Archive material from Edition of Distributed Systems Concepts and Design George Coulouris Jean Dollimore Tim Kindberg Permission to copy for all noncommercial purposes is hereby granted Originall - PDF document

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Archive material from Edition  of Distributed Systems Concepts and Design  George Coulouris Jean Dollimore  Tim Kindberg  Permission to copy for all noncommercial purposes is hereby granted Originall
Archive material from Edition  of Distributed Systems Concepts and Design  George Coulouris Jean Dollimore  Tim Kindberg  Permission to copy for all noncommercial purposes is hereby granted Originall

Archive material from Edition of Distributed Systems Concepts and Design George Coulouris Jean Dollimore Tim Kindberg Permission to copy for all noncommercial purposes is hereby granted Originall - Description


58497 of Coulouris Dolllimore and Kindberg Distributed Systems Edition 2 1994 Amoeba History and architectural overview Amoeba is a complete distributed operating system design including all the basic facilities that one would expect from a conventi ID: 35468 Download Pdf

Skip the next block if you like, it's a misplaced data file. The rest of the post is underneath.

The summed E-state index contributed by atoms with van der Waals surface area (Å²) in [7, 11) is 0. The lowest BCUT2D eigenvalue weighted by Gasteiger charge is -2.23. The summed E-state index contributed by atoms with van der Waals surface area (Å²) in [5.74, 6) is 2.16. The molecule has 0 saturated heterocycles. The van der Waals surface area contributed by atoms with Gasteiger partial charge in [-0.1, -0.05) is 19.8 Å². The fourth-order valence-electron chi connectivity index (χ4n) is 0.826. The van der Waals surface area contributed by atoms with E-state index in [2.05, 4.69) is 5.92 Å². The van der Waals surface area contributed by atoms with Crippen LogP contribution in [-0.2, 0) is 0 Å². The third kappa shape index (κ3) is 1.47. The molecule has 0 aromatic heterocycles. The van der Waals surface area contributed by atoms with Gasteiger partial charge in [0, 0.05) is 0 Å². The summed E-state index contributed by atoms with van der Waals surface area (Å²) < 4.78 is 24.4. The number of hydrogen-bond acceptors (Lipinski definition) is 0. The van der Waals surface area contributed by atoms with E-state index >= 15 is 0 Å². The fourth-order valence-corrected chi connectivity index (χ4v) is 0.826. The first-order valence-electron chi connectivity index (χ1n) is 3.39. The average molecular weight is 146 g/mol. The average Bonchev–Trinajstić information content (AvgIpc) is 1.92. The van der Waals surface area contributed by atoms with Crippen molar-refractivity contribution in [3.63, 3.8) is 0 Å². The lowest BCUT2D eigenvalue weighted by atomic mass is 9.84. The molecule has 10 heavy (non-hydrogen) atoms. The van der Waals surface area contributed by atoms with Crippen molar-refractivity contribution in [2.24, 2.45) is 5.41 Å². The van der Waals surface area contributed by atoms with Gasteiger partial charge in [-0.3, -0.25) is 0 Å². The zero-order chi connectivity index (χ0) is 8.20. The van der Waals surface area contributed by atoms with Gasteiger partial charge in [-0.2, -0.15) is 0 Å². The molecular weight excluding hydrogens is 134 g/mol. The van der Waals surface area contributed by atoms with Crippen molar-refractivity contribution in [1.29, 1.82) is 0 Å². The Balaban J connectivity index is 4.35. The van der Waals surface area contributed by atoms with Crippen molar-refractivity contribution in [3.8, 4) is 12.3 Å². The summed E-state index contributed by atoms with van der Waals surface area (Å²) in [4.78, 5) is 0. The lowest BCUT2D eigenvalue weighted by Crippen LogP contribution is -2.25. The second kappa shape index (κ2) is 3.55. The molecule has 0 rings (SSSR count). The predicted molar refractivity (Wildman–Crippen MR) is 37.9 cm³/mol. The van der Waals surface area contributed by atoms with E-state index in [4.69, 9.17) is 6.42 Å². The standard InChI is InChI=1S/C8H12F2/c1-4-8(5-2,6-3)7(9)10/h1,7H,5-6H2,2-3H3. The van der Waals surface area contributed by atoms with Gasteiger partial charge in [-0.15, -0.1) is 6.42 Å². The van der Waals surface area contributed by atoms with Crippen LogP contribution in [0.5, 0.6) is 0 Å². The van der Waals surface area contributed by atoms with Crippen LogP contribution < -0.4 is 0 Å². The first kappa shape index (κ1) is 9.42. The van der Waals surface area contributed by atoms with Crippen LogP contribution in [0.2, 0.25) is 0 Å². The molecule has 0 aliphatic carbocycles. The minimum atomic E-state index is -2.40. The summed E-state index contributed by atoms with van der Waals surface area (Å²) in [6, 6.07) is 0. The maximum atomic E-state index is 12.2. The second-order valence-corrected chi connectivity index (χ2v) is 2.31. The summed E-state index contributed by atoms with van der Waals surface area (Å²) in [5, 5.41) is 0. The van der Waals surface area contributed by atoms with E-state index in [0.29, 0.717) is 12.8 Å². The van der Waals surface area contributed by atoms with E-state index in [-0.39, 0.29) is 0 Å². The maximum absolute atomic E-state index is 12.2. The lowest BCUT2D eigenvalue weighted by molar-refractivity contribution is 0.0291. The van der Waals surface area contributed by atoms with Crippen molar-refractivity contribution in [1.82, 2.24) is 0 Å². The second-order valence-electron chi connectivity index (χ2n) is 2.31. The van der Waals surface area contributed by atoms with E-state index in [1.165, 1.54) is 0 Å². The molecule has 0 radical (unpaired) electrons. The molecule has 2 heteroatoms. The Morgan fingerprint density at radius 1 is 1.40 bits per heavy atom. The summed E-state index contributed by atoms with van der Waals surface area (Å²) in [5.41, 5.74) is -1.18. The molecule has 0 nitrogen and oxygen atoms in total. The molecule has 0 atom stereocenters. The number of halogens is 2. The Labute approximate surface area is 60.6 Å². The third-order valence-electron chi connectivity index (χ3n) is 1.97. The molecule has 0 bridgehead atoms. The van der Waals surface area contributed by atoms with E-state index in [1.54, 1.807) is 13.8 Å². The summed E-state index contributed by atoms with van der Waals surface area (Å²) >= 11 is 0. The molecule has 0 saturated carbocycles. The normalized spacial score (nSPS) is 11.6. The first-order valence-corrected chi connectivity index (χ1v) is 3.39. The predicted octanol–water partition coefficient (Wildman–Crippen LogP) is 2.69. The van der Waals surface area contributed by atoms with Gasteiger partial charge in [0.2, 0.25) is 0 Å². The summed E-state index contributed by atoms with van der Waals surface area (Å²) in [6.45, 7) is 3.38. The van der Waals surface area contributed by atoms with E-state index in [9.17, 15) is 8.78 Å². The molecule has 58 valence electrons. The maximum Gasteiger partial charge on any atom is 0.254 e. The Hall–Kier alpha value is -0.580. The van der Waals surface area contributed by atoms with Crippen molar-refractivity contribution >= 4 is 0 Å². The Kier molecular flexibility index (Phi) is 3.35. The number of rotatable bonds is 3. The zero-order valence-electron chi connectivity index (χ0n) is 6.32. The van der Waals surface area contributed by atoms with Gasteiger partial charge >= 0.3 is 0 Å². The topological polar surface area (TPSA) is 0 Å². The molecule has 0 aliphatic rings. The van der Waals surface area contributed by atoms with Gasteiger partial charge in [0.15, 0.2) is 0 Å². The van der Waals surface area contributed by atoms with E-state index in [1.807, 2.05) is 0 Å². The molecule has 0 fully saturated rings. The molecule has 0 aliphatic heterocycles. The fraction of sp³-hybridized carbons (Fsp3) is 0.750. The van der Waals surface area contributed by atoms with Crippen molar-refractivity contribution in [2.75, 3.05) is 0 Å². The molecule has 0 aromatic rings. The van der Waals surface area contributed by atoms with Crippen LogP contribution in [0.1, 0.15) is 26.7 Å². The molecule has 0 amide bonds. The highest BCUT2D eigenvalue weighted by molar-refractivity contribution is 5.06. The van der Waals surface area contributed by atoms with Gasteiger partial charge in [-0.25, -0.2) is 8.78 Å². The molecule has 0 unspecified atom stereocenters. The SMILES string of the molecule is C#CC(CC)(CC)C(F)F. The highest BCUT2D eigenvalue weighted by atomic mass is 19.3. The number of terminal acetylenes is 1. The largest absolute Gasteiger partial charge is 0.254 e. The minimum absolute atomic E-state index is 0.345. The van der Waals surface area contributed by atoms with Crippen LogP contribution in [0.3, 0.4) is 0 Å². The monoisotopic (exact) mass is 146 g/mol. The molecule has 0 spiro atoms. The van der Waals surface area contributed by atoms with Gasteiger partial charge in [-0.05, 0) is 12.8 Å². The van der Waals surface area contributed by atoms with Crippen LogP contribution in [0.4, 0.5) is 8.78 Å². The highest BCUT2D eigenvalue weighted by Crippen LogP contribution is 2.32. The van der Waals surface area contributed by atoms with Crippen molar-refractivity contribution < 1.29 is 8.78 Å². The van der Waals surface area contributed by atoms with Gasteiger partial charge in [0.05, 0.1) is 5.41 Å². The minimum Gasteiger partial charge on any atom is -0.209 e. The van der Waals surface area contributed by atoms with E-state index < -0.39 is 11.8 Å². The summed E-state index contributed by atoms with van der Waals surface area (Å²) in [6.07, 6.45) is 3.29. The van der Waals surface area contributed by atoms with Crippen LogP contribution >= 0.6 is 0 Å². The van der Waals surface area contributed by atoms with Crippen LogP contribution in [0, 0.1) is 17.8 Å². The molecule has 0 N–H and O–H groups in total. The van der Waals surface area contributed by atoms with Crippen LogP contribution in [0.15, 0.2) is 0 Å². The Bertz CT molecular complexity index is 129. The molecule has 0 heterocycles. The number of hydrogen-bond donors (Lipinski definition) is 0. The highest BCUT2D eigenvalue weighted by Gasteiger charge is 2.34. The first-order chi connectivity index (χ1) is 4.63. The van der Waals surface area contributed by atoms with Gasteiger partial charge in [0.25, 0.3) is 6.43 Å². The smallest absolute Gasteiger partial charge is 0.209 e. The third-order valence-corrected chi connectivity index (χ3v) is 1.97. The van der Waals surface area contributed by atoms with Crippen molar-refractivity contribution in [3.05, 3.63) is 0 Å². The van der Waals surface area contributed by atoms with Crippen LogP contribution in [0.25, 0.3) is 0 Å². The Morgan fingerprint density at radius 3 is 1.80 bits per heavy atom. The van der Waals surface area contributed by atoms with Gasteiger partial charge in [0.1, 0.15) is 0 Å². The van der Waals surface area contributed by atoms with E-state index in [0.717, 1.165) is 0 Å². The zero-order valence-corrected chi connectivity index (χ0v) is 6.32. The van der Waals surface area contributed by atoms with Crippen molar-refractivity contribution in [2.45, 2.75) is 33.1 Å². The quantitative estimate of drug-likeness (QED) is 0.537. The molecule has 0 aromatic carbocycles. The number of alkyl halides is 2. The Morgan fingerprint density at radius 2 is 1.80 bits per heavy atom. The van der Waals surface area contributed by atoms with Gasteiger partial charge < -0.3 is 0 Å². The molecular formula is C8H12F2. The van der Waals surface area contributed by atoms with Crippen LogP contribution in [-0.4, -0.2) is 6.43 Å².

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Archive material from Edition 2 of Distributed Systems: Concepts and Design© George Coulouris, Jean Dollimore & Tim Kindberg 1994 Permission to copy for all non-commercial purposes is hereby granted Originally published at pp. 584-97 of Coulouris, Dolllimore and Kindberg, Distributed Systems, Edition 2, 1994. Amoeba is a complete distributed operating system design, including all the basic facilities that onewould expect from a conventional operating system. It is currently being developed at the VrijeUniversiteit in Amsterdam, where its design and implementation were begun in 1981, and it waspreviously developed jointly with the Centrum voor Wiskunde, also in Amsterdam. The version ofAmoeba we shall discuss is version 5 [Tanenbaum et al . 1990, Tanenbaum 1992]. The Amoebasystem model is an example of the processor pool model (Figure 1). The main components making Three central design goals were set for the Amoeba distributed operating system, as follows. Network transparency : All resource accesses were to be network transparent. In particular,there was to be a seamless system-wide file system, and processes were to execute at aprocessor of the systemÕs choosing, without the userÕs knowledge. The processor pool model. Processor pool Run server File servers networkgateway X terminals AMOEBA2 Archive material from Edition 2 of Distributed Systems Š Concepts and Design © George Coulouris, Jean Dollimore & Tim Kindberg 1994 Object-based resource management : The system was designed to be object-based . Eachresource is regarded as an object and all objects, irrespective of their type, are accessed by auniform naming scheme. Objects are managed by servers, where they can be accessed onlyby sending messages to the servers. Even when an object resides locally, it will be accessedby request to a server. User-level servers : The system software was to be constructed as far as possible as acollection of servers executing at user-level, on top of a standard microkernel that was to runat all computers in the system, regardless of their role. An issue that follows from the last twogoals, and to which the Amoeba designers paid particular attention, is that of protection. TheAmoeba microkernel supports a uniform model for accessing resources using capabilities.The basic abstractions supported by the microkernel are processes and threads, and ports forcommunication. Each server is a multi-threaded, protected process. Server processes can occursingly, or in groups, as we shall discuss. Communication between processes at distinct computersrunning Amoeba on a network is normally via an RPC protocol developed by the Amoebadesigners. This protocol is implemented directly by the kernel. Servers that have been constructedinclude several file servers and a directory server, which stores mappings of path-namecomponents to capabilities for files and other resources.All three goals have been achieved. They took precedence over any issues of compatibilitywith existing operating systems. In particular, while a UNIX emulation library exists, theemulation is at the source level and is not accurate.Protection and capabilities In Amoeba all resource identifiers are capabilities, implemented in the form shown in Figure 2. Acapability is 128 bits long. It contains an identifier that is mapped at run-time onto a serverport , and the object number is used to identify the object within that server. The two additional permissions field and check field , are used respectively to identify the types of accessesthat the possessor of the capability is allowed to make, and to protect against forgery of thecapability. The permissions field requires integrity checks, to prevent users from forging capabilities ortampering with the permissions. Amoeba uses the check field for this purpose as follows.When a client requests the creation of a new object, the server supplies a capability with allpermissions set Š an owner capability (the creator of an object can do with it what it likes). Thiscapability contains: the identifier of the server port for receiving request messages; a new objectnumber; a permissions field allowing all operations on the object; and a 48-bit random number inthe check field. The server stores the owner capability with the new objectÕs data. Now, consider a client that attempts to forge a capability with all the permissions bits set. Itcan copy the server port identifier from another capability and guess an object number. Howeverthe client is unlikely to be able to guess the check field. There are 2 48 Š about 10 14 Š combinationspassing each guess in a message to the server, at about 2 milliseconds for each guess. That is about x 10 11 seconds, or about 6,300 years. The same argument can be applied to the 48-bit server portidentifier, to show that a process not knowing the target processÕs port identifier is highly unlikelyto succeed in guessing it using brute force. 4824848 Field sizes are shown in bits. AMOEBA3 Archive material from Edition 2 of Distributed Systems Š Concepts and Design © George Coulouris, Jean Dollimore & Tim Kindberg 1994 Reduced capabilities Clients with owner capabilities often want to allow others to access theirresources, but they do not necessarily want other clients to be able to perform all operations uponthe resource. The client must be able to acquire reduced capabilities Š legitimate capabilities with f and the exclusive-or binary operator XOR, as follows:The new capability thus has the same server port ( s ) and object number ( o ) fields, rights field setto the reduced rights r ', and check field equal to f ( r' XOR original-check-field ). In order to checka capability with reduced rights, the server performs the same computation to calculate the checkfield as the client, using the stored check field, the rights in the capability being checked and thesame one-way function. If the capability is not a forgery, then its check field will match the resultof this computation. The computation can be avoided by caching the results after the first time it ismade. This avoids subsequent calculations for the same rights combination, when a directcomparison can be made of the check field with the cached value.A client with a reduced capability cannot increase its rights using this method, since it doesnot know and cannot determine the original check field (because a one-way function was used).Note that only a client possessing an owner capability can fabricate a reduced capability. Clientspossessing a reduced capability have to request the server (or another client with an ownercapability) to fabricate a capability with yet fewer rights.If servers use access control lists, an authentication protocol (see Chapter 7) would berequired for each access. Capabilities avoid this (although authentication is required at some pointin order to obtain existing capabilities in the first place). Capabilities do not solve the problems of eavesdropping and replaying: an intruder canexamine messages being sent over the network, and copy capabilities (or encrypted capabilities)out of them, to be used in malicious accesses to the corresponding resource.A final disadvantage of capabilities in general, compared to access control lists, is that theycannot easily be retracted. If Smith and Jones have each been given capabilities to access a certainfile, how is it possible to retract JonesÕs rights to access the file, but not SmithÕs? The only way isfor the server to associate a different set of capabilities with the file, and to give a new capabilityto Smith, but to ensure that it is not given to Jones. However, if Smith decides to grant access tothe file to Jones, then she has only to pass the capability to Jones, thus thwarting the ownerÕswishes.Processing and communication An Amoeba process consists of an execution environment together with one or more pre-emptivelyscheduled threads. An Amoeba address space consists of an arbitrary number of regions, whichmay be mapped into the address space of more than one process, enabling sharing. Each process is associated with some threads, some ports and some memory segments. AnAmoeba memory segment is an array of bytes, which can be mapped into a region. It might bestored, for example, in a file or in main memory.Amoeba does not provide demand paging, swapping or any other scheme whereby mappeddata can be non-memory-resident. The designers claim that workstations in the near future willhave sufficient memory to enable most large programs to fit into it. Performance is enhanced andthe kernel is simplified by the assumption that all mapped data is in memory.A process descriptor is a data structure that describes a process: the layout of its address orc sor'f (r' XOR c) AMOEBA4 Archive material from Edition 2 of Distributed Systems Š Concepts and Design © George Coulouris, Jean Dollimore & Tim Kindberg 1994 descriptor, a process can be created. The address space, threads and ports can be created as kernel-managed resources; the data in the memory segments can be copied or mapped into the addressspace.An executing process can be sent a signal that causes it to be suspended, and causes a processdescriptor to be constructed. In principle, this can be used to recreate the process at another hostcomputer, and free the resources at the original computer. This is a means of achieving processmigration.Most servers run at user-level, although some, such as the memory server, execute in thekernel for efficiency. Processes that execute at user-level but which have to access hardwareresources such as device controllers do so through a message passing interface exported by thekernel. Of course, only processes in possession of the requisite capabilities can access theseresources.The kernel provides just three major system calls, which are similar to doOperation , getRequest and putReply introduced in Chapter 4, and are used in the same way. The equivalent of doOperation is called trans , and has at-most-once semantics (see Chapter 5). There is noasynchronous message send call in Amoeba. Those wishing to avoid the synchronous behaviour trans must create a separate thread to make the call. The definitions of the Amoeba communication calls are given in the ANSI C language. Allthree calls use a Msg data structure, which is a 32-byte header with several fields to hold *replyBuffer, int replySize) Client sends a request message and receives a reply; the header contains a capability for the get_request(Msg *requestHeader, char *requestBuffer, int requestSize) Server gets a request from the port specified in the message header. put_reply(Msg *replyHeader, char *replyBuffer, int replySize) Several threads may receive messages from the same port. Amoeba automatically routes themessage sent using put_reply to the sender of the corresponding call to trans . A thread cannot replyout of order to messages it has received, and must follow every call to get_request with a call to put_reply . The advantage of AmoebaÕs message format is that many requests or replies consist of onlya few bytes of data, which can be packed in the header alone, without an extra message componentbeing necessary. The kernel is optimized to pre-allocate buffers of the right size to hold messageheader data, and to provide a fast path to the network or another local processÕs message queue forthis data. Otherwise, the kernel has to be prepared to allocate a buffer for an arbitrary amount ofdata on each call.The Amoeba kernel finds out that a given port is being used when it handles a call to get_request that contains the portÕs identifier. Several servers, for example, several instances of theadministrators. Where capabilities refer to persistent objects Š ones that can outlive the executionof any particular server process that manages them Š the same port identifier is used each time a AMOEBA5 Archive material from Edition 2 of Distributed Systems Š Concepts and Design © George Coulouris, Jean Dollimore & Tim Kindberg 1994 A security problem addressed by Amoeba is the possibility of malicious processes being ableto masquerade as legitimate servers. Amoeba provides a mechanism to guarantee the authenticityof the server listening on a port.Amoeba distinguishes between putports and getports (Figure 3). Clients use ordinary port get_request . The Amoeba kernel passes this getport through a one-way function, f . The result ismatched with the putports being used by clients attempting to reach the server. Therefore, onlyprocesses that know the getport g such that f ( g ) = p can service requests sent to putport p . Theputport p can be made public but because f is a one-way function, g cannot be determined from p : g is a secret which the system administrators will reveal only to those server coordination . This form of communication is designed only for communication between membersof a group of servers in order, for example, to implement a fault-tolerant service. Clients areexpected to continue to use RPC communication with one of the servers, so that replication istransparent.Communication implementation The Amoeba designers decided to include network communication in the kernel as a basic service.They considered the extra context-switching costs that would be incurred through use of a separate,user-level network manager process to be prohibitive.The kernel is responsible for implementing network communication only over what isdescribed as a local internet . This consists of a few LANs interconnected by gateways or bridges.Amoeba RPC has been implemented with considerable attention to its performance, and exhibitssome of the best null RPC delay and RPC bandwidth figures that have been measured [van Renesse et al . 1989].Amoeba relies upon additional protocols implemented externally to Amoeba for messagetransmission over WANs. The request-reply protocol is implemented in two layers: the RPC layer,which implements a Request-Reply protocol that provides at-most-once RPC and the FLIP (FastLocal Internet Protocol) layer Š see below. The reason for this division is that, while RPC isintrinsic to the Amoeba design, some additional general communication services were felt to beneeded, including group communication, security, support for process migration and operationover connected networks. The FLIP protocol The FLIP layer provides a datagram service that transmits messages of up toa gigabyte to destinations called FLIP ports, and deals with the location of FLIP ports. FLIP portsare intermediaries between Amoeba ports and physical addresses. Each process is associated with Figure 3Putports and getports. ClientServer requestKernel f(g) = p AMOEBA6 Archive material from Edition 2 of Distributed Systems Š Concepts and Design © George Coulouris, Jean Dollimore & Tim Kindberg 1994 a unique FLIP port identifier. Even if two servers use the same port, they will each possess a uniqueFLIP port. If a service has several instances and one of them migrates, its clients will attempt to relocateit. Amoeba guarantees that the same instance of the service is located. not one of its peers. This isassured because the FLIP port is specified in the search algorithm. Even though the peerimplements the same service, the original server could possess state relevant to its clientsÕoperations, so it is important that the original server continues to service the same clients. Also, itis important that retransmissions of client requests are not picked up at a different server and treatedas if they are fresh, when they could have been executed already at a peer that had failed or wasmigrating. Request-Reply protocol The RPC layer implements at-most-once call semantics over FLIP,using the RRA protocol, introduced in Chapter 4. It retries request messages and filters duplicaterequests. The RRA protocol acknowledges the reply message, so that the serverÕs data does notneed to be retained.When the user-level request or reply data is too big to fit into a single packet, FLIP uses amultipacket protocol. The service is not reliable, although the protocol does acknowledge all thepackets in a multipacket message, except the last. Figure 4 shows a multipacket request messagein packets Req1 and Req2 and a multipacket reply message in packets Rep1 and Rep2 . FLIP sendsthe clientÕs first request packet Req1 , then waits for an acknowledgement ReqAck1 from the server Req2 . Similarly FLIP sends the serverÕs first reply packet Rep1 , then waits for an acknowledgement RepAck1 from the client before sending the next reply Rep2 .As in the case when both the request message and the reply message fits into a single packet,it is the responsibility of the RPC layer to provide at-most-once call semantics over FLIPÕsmultipacket datagrams.The overall effect of the RPC layer over FLIP multipackets is very similar to Birrel andNelsonÕs multipacket protocol, except that Amoeba acknowledges the last reply packet whereasBirrel and Nelson [1984] assume that the next request message will do as an acknowledgement. protocol: it does not transmit a next packet protocol: it does not transmit a next packet(developed by David Cheriton, the V systemÕs principal designer, also for request-replyexchanges) is a burst protocol: it allows for data belonging to long messages to be sent in bursts ofpackets called packet groups (Figure 5). Instead of acknowledging each packet, VMTP Figure 4Amoeba multi-packet protocol. ClientServerTime Š that is, as fast as the sending operatingsystem can send them through its network controller Š can sometimes result in the receivingPortFLIP portNetwork address Sending a packet group in VMTP. Time ClientServer AMOEBA8Archive material from Edition 2 of Distributed Systems Š Concepts and Design © George Coulouris, Jean Dollimore & Tim Kindberg 1994The network address field is a hint as to the current FLIP portÕs location (and therefore the portÕslocation).We shall refer temporarily to ports as ŌRPC portsÕ, to distinguish them from FLIP ports.Recall that different client computers may use different servers which employ the same RPC portidentifier. The associations between RPC ports and FLIP ports can thus differ between computers.However, the association between FLIP ports and network addresses is unique. If no entry is foundfor the given RPC port identifier, then a location algorithm is run. The RPC port location algorithm broadcasts a location message containing the RPC portidentifier. The RPC layer in any kernel that hosts a process using the given RPC port identifier willknow a FLIP port identifier for a corresponding local process, and will respond with this identifierand the network address. This response packet is used to set up a cache entry for the port at thesender. If several kernels respond with FLIP ports for the given RPC port identifier, then responsesafter the first are ignored, thus retaining an entry for the computer that responded most quickly.FLIP broadcasts a message to all destinations within a distance called a hop count. The hopcount is transmitted in the broadcast message but decremented by one at every gateway computerthe message encounters, and not propagated beyond that computer if the hop count reaches zero.The port location algorithm broadcasts the location message with a hop count of one, whichreaches the local internet where hardware broadcast can be used. If there is no response, the hopcount is incremented by one and the broadcast attempted again. This is repeated if necessary untileither the RPC port is found or the entire local internet has been traversed.Amoeba does not piggy-back the request data in the port location packet, so the requestmessage has then to be sent to the known address. Piggy-backing the request data would be moreefficient, but then the request could be executed at more than one server, which might haveundesirable effects.The RPC layer passes the FLIP port as the address of the datagram it is sending. The FLIPlayer consults the cache to determine what network address to use. If the cache entry proves stale,then this is detected on use: the receiving computer will send a negative acknowledgement, tellingthe sending computer that no such FLIP port is known there. The FLIP layer then has to resort tobroadcasting to locate the FLIP port afresh. If the FLIP port is relocated, then the cache isautomatically updated. Discussion of main Amoeba featuresIn summary, the design of the Amoeba kernel is based on an object-based client-server model, inwhich as many system services as possible are implemented by user-level processes or groups ofthese. Amoeba supports this model with a few key abstractions: multi-threaded processes and RPCcommunication using ports and process groups. Amoeba implements protection by uniformlysupporting capabilities for protected access to resources. It has achieved its goal of networktransparency, and the majority of its servers execute at user-level. Its optimized RPCimplementation is fast by present-day standards. However, implementing RPC in the kernel meansthat it is provided whether it is required or not; and providing a particular RPC protocol as the onlydirectly supported communication protocol is restrictive.We have studied Amoeba because it is a consistently designed system based on just a fewdesign principles and goals. However, Amoeba has limitations which might inhibit its generalacceptance. First, its assumption that memory will become sufficiently cheap to avoid the need fordemand-paged virtual memory seems questionable. The memory requirements of applications(and, equally importantly, useful combinations of applications) are not to be underestimated. Themain advantages of virtual memory in the face of these requirements are that it provides a gracefuldegradation when memory capacity is exceeded, and it allows the programmer to be relativelyunconcerned with physical memory limitations. As an example of virtual memory being perceivedas a requirement in the 1990s, Windows NT is the operating system kernel developed by Microsoftfor workstations and servers to support MS-DOS and other operating environments such asWindows [Custer 1998]. Windows NT includes virtual memory as a distinctive feature that itspredecessors lacked. One of the problems in emulating UNIX on Amoeba Š even at the source code level Š is the semantics for file